In order to showcase the diverse talent and experiences of Boettcher Teacher Residents and Alumni statewide and provide a glimpse into the residency experience, we are proud to start a new monthly series spotlighting an alumni and resident each month.
Resident: Autumn Wright
Mentor: Danielle Gibbs
School: Monte Vista Middle School
Grade/Content: 6th Grade Science
In second grade, Autumn’s family acquired school desks for their playroom which launched Autumn’s first experience as a teacher. Autumn would make her siblings play the role of student as she owned teacher. Years later, Autumn would see herself embracing the teacher identity again when she left a career in IT to join the San Luis Valley cohort.
“Confidence is a big thing. During [Summer Institute] Brian, Instructor and Field Coach, instilled a lot of confidence in us. He emphasized embracing the teacher identity and saying ‘I am a teacher’ and not ‘I’m trying this out,’” said Wright. “Coming into the first day, I expected to not sleep the night before instead I showed up the first day ready.”
Even though Autumn has been embracing the teacher role since second grade, she attributes her first day of school readiness to the support she’s had entering her new career. Autumn’s mentor teacher and department head have provided her with practical resources to use within her classroom, and her principal has helped her understand the school’s expectations of her. Community is showing to be an important component to Autumn’s fledgling career.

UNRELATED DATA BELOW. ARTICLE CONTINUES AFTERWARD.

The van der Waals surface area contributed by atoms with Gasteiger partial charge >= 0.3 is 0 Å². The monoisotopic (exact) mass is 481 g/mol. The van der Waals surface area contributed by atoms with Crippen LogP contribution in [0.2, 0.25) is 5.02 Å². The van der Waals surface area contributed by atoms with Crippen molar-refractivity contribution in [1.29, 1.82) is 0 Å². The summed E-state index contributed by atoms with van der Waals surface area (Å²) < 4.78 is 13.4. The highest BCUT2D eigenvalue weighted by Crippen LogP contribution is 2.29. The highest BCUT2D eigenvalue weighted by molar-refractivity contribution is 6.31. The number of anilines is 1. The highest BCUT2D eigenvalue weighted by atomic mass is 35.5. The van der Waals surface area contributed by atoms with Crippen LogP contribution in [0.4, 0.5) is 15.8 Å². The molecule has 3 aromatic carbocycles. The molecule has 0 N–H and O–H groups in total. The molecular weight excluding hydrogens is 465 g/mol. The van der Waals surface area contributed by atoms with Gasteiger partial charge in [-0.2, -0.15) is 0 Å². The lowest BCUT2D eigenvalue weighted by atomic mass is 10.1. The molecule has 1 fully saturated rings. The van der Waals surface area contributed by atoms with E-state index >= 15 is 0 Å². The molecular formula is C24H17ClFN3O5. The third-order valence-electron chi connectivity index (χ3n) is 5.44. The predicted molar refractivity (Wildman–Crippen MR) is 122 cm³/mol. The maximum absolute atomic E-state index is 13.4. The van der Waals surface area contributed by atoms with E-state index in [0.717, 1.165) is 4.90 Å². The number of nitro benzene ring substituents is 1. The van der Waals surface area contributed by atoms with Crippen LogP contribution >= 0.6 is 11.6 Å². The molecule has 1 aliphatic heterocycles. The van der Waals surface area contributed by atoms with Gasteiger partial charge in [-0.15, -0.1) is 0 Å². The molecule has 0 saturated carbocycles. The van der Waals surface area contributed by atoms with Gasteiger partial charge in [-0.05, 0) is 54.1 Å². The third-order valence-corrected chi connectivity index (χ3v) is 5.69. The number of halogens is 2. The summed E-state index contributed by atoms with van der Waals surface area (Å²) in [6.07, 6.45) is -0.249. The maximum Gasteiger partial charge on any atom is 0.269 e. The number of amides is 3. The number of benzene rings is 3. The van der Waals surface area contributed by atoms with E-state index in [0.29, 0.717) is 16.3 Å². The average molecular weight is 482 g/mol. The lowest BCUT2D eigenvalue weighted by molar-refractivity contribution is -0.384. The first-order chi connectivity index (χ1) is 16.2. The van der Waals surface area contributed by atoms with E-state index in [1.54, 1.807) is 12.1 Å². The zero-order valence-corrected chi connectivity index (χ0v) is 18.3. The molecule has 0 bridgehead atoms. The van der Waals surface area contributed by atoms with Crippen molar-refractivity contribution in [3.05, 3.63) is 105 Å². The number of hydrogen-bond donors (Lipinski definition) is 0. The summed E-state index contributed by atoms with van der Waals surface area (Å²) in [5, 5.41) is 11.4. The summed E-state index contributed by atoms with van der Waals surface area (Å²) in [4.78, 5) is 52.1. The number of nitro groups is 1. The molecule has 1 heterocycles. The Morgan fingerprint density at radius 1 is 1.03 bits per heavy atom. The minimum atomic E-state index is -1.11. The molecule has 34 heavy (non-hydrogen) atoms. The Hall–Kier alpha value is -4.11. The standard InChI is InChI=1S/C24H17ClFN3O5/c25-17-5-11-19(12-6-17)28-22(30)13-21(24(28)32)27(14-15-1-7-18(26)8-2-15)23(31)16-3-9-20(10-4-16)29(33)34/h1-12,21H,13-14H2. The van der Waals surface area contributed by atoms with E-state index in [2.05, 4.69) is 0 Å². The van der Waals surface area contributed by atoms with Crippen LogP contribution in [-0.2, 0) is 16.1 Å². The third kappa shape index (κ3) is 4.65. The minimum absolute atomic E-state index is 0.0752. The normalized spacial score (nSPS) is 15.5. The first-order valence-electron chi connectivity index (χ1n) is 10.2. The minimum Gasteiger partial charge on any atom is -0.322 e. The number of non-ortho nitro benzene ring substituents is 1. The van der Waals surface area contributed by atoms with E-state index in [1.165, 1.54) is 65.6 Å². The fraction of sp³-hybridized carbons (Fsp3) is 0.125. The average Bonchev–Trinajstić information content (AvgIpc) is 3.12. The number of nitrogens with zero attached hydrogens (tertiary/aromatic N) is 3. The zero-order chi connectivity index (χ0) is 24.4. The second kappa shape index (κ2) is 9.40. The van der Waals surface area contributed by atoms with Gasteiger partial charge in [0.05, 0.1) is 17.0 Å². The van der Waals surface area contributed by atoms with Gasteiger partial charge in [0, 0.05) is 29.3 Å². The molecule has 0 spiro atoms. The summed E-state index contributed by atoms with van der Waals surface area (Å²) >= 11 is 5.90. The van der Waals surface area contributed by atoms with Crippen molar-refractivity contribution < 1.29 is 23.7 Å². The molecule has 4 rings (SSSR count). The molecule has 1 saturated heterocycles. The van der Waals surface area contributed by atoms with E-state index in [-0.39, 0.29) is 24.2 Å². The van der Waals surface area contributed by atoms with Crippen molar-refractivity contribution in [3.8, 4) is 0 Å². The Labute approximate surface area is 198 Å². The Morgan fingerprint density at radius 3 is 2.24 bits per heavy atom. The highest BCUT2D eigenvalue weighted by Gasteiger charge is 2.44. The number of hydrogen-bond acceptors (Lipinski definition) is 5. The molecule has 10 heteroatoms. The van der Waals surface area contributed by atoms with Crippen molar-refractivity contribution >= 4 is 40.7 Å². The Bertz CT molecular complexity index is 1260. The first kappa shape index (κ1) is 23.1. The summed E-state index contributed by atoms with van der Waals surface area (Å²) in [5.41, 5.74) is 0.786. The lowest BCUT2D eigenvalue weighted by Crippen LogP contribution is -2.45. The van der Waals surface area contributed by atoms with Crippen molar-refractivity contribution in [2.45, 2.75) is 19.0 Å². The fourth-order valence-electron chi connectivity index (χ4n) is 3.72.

“My husband teaches in Monte Vista, and he talks a lot about community. When I started getting to the point of applying, Monte Vista was my first choice district,” said Wright. “I don’t think I could ask for any more support between my husband, Boettcher and my school. There are Boettcher alumni in my district, as well, and we’ve bonded to create our own little support system.”
Autumn’s hope for the school year is to broaden her student’s understanding of writing genres from comics to philosophical articles. Autumn has also been able to work closely with her school’s reading teacher for cross-subject continuity. With formal education in philosophy paired with a career in IT, Autumn notes there are strengths she brings to the classroom from those experiences.
“Learning to teach adults (IT support) has made me very patient. I’ll bring that into the classroom,” said Wright. “I’ve also learned how to establish relationships with my co-workers, and I’m already building relationships with my students.”
From playing teacher with her siblings to becoming a teacher with true students, Autumn is looking forward to a strong year where she can share her love of writing with her students, as well as, continue to feel supported through the residency program.
Alumni: Jack Markson
Residency Year: 2012-2013 (Stanley Teacher Prep)
Residency Placement(s): Paddington Station Preschool (1st Semester), Stanley British Primary School (2nd Semester)
Residency Year Mentor(s): Ann Elliott (Paddington) and Brent Applebaum (Stanley)
Current School/District: Stanley British Primary School, K-1-2 Classroom Teacher
“If you have the passion, take the action.” – Jack Markson
Why did you decide to teach at Stanley British Primary School?